PAKISTAN: Enabling Microinsurance Sector to Take Off

PAKISTAN: Enabling Microinsurance Sector to Take Off


During the 2003–2007 period, Pakistan’s GDP was growing at 6 percent annually on average*, but it deteriorated as a result of the global financial crisis, political turmoil, and the devastating floods in 2010 and 2011. In 2010, 20 percent of the population lived below the poverty line; the agriculture sector employed 44 percent of the work force and contributed 21 percent of GDP. The monsoonal rains, resulting in floods, have created havoc and had a dramatic impact on millions of lives. In 2012, the damage to agricultural land and infrastructure due to floods was estimated at Rs 250 billion, which became a major challenge for the government as well as the insurance industry. The destructive floods in 2010 and 2011 showed that in the absence of proper insurance coverage the economic losses suffered by the people can have a very adverse effect on their livelihoods.

Microinsurance products would have provided a risk management tool for the country’s farmers if their crops and livestock were insured against natural calamities; however, the market for microinsurance in Pakistan was severely underdeveloped. The regulatory and supervisory system for insurance did not explicitly recognize microinsurance and hence did not address any of the special requirements needed to develop the microinsurance market. The lack of suitable, well-designed products and the lack of awareness about the potential benefits of microinsurance are other reasons contributing to the underdeveloped stage of the microinsurance market. As of 2012, only 2 percent of the poor had access to microfinance services.

The Securities and Exchange Commission of Pakistan (SECP), established in 1997 and operational as of 1999, regulates and supervises all companies and the corporate sector, except banks, including capital markets and insurance companies. The SECP issues insurance regulations and is responsible for licensing insurers and brokers. It has been working proactively with stakeholders to promote microinsurance through various policy reforms and approached FIRST for TA in developing a conducive legal and regulatory framework to enable the development of a formal microinsurance sector.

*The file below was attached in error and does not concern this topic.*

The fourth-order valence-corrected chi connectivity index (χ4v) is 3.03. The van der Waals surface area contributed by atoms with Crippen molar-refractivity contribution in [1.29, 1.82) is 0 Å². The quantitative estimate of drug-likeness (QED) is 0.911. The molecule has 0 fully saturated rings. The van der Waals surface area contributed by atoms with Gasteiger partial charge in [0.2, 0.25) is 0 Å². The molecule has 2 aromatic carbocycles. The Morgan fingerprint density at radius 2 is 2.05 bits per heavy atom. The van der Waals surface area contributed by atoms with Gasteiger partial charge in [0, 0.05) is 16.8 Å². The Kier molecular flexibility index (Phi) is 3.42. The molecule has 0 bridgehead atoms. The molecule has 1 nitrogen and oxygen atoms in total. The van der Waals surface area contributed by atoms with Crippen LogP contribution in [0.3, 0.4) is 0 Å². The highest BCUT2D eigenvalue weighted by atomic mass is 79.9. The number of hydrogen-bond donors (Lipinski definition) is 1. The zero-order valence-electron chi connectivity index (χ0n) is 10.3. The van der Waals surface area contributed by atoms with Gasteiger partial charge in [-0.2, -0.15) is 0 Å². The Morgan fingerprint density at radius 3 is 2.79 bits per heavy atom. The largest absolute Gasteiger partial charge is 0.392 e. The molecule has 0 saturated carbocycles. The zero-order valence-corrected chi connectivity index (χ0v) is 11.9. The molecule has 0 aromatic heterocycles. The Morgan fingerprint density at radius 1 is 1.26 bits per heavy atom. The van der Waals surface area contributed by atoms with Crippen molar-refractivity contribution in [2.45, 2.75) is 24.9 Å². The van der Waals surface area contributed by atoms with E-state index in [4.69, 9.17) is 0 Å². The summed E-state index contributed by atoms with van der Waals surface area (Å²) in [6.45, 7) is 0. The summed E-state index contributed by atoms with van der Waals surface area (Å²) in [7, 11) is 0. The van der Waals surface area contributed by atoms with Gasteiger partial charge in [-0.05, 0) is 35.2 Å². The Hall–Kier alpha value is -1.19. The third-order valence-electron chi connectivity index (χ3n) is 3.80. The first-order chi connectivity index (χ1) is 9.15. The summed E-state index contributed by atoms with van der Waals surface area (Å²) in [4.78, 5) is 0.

FIRST responded quickly with a $185,000 TA project, Microinsurance Regulation and Supervision, in 2011–2012. The project, implemented by the World Bank, delivered to the SECP the following: 

  • A Supply and Demand Analysis Report on the microinsurance market (the Diagnostic Study)
  • An informal Insurance Core Principles Assessment of the insurance supervisory regime
  • A Regulatory Framework Report on microinsurance, which included concrete draft microinsurance rules, a draft framework, and rules for specialized microinsurance providers

The SECP later organized working groups and roundtable meetings, and leveraged its website to gather inputs from key microinsurance stakeholders, discuss the Diagnostic Study, develop a national microinsurance strategy, and finalize the draft Microinsurance Regulatory Framework.


In February 2014, the SECP published the 2014 SEC (Microinsurance) Rules, which put special focus on consumer protection, ade¬quate disclosure requirements, and transparent regulatory reporting by insurers, so as to enable growth of the microinsurance seg¬ment in a disciplined manner. The SECP acknowledged FIRST’s contribution to this progress in its 2014 Annual Report: 

[T]his was made possible with the support of the World Bank FIRST Initiative. The rules were finalized by the private sector-led working group comprising of professionals from diverse backgrounds, including the insurers, insurance brokers, development organizations such as the Pakistan Poverty Alleviation Fund (PPAF) and UK Aid, microfinance banks and the Pakistan Microfinance Network (PMN), which is the association of all microfinance institutions in Pakistan. 

FIRST’s TA has provided inputs for the SECP to use in drafting a strategic framework for the development of the microinsurance sector, encompassing the following target areas:

  • 200 percent growth of microinsurance outreach in five years, measured by number of policyholders and value of sum insured 
  • Institutionalization of diversified and sustainable microinsurance models
  • Development of tailored microinsurance products to cater to multi-peril risks
  • Development of client awareness and assurance of client protection of the target segment 

Today, there are more than 6 million microinsurance policyholders and the number is growing. Development of microinsurance as a means to enhance financial inclusion in the country has become one of the SECP’s top priorities. Building on this momentum, the SECP has recently sought FIRST’s TA in modernizing the legal framework for the whole insurance sector and moving to risk-based supervision.